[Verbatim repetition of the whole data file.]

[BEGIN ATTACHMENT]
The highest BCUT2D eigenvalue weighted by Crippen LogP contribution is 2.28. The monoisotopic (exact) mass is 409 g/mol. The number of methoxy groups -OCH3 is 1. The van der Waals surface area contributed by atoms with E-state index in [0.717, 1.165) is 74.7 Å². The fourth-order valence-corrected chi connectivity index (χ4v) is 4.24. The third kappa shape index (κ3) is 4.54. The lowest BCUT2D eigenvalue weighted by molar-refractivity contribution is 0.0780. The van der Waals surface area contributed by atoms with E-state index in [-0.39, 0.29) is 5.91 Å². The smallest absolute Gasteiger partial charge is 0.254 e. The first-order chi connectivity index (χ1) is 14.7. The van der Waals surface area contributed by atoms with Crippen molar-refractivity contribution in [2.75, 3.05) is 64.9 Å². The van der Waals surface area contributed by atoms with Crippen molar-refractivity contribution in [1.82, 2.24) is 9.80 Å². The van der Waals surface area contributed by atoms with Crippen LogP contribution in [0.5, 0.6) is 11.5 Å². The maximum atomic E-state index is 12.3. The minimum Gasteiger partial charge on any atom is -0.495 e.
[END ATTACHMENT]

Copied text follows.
The highest BCUT2D eigenvalue weighted by Crippen LogP contribution is 2.28. The monoisotopic (exact) mass is 409 g/mol. The number of methoxy groups -OCH3 is 1. The van der Waals surface area contributed by atoms with E-state index in [0.717, 1.165) is 74.7 Å². The fourth-order valence-corrected chi connectivity index (χ4v) is 4.24. The third kappa shape index (κ3) is 4.54. The lowest BCUT2D eigenvalue weighted by molar-refractivity contribution is 0.0780. The van der Waals surface area contributed by atoms with E-state index in [-0.39, 0.29) is 5.91 Å². The smallest absolute Gasteiger partial charge is 0.254 e. The first-order chi connectivity index (χ1) is 14.7. The van der Waals surface area contributed by atoms with Crippen molar-refractivity contribution in [2.75, 3.05) is 64.9 Å². The van der Waals surface area contributed by atoms with Crippen molar-refractivity contribution in [1.82, 2.24) is 9.80 Å². The van der Waals surface area contributed by atoms with Crippen LogP contribution in [0.5, 0.6) is 11.5 Å². The maximum atomic E-state index is 12.3. The minimum Gasteiger partial charge on any atom is -0.495 e.